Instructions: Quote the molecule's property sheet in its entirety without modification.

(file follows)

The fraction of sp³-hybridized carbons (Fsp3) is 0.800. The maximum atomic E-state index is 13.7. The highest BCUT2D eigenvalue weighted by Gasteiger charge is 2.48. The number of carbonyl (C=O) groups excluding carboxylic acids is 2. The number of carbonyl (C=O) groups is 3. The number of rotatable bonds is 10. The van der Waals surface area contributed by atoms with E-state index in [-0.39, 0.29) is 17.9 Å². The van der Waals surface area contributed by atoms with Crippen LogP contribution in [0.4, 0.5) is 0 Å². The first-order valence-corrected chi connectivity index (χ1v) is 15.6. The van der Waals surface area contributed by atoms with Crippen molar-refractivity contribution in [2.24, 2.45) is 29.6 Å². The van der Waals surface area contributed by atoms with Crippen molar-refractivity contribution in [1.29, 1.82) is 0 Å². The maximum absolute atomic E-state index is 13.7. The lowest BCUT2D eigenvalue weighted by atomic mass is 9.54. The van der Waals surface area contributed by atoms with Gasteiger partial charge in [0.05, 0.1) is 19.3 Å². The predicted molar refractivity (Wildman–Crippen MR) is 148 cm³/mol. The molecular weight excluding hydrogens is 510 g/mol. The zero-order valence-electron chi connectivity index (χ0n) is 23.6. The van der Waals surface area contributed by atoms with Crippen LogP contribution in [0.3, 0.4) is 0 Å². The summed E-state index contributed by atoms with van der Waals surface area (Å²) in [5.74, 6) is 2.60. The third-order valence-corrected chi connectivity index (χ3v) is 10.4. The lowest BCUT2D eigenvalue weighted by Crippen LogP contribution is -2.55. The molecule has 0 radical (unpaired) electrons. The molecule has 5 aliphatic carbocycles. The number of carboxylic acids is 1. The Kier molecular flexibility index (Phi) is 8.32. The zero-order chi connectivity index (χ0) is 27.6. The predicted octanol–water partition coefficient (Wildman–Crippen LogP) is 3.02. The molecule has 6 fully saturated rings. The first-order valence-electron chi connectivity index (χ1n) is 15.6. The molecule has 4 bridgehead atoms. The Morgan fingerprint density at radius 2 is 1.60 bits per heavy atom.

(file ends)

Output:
The fraction of sp³-hybridized carbons (Fsp3) is 0.800. The maximum atomic E-state index is 13.7. The highest BCUT2D eigenvalue weighted by Gasteiger charge is 2.48. The number of carbonyl (C=O) groups excluding carboxylic acids is 2. The number of carbonyl (C=O) groups is 3. The number of rotatable bonds is 10. The van der Waals surface area contributed by atoms with E-state index in [-0.39, 0.29) is 17.9 Å². The van der Waals surface area contributed by atoms with Crippen LogP contribution in [0.4, 0.5) is 0 Å². The first-order valence-corrected chi connectivity index (χ1v) is 15.6. The van der Waals surface area contributed by atoms with Crippen molar-refractivity contribution in [2.24, 2.45) is 29.6 Å². The van der Waals surface area contributed by atoms with Crippen molar-refractivity contribution in [1.29, 1.82) is 0 Å². The maximum absolute atomic E-state index is 13.7. The lowest BCUT2D eigenvalue weighted by atomic mass is 9.54. The van der Waals surface area contributed by atoms with Gasteiger partial charge in [0.05, 0.1) is 19.3 Å². The predicted molar refractivity (Wildman–Crippen MR) is 148 cm³/mol. The molecular weight excluding hydrogens is 510 g/mol. The zero-order valence-electron chi connectivity index (χ0n) is 23.6. The van der Waals surface area contributed by atoms with Crippen LogP contribution in [0.3, 0.4) is 0 Å². The summed E-state index contributed by atoms with van der Waals surface area (Å²) in [5.74, 6) is 2.60. The third-order valence-corrected chi connectivity index (χ3v) is 10.4. The lowest BCUT2D eigenvalue weighted by Crippen LogP contribution is -2.55. The molecule has 0 radical (unpaired) electrons. The molecule has 5 aliphatic carbocycles. The number of carboxylic acids is 1. The Kier molecular flexibility index (Phi) is 8.32. The zero-order chi connectivity index (χ0) is 27.6. The predicted octanol–water partition coefficient (Wildman–Crippen LogP) is 3.02. The molecule has 6 fully saturated rings. The first-order valence-electron chi connectivity index (χ1n) is 15.6. The molecule has 4 bridgehead atoms. The Morgan fingerprint density at radius 2 is 1.60 bits per heavy atom.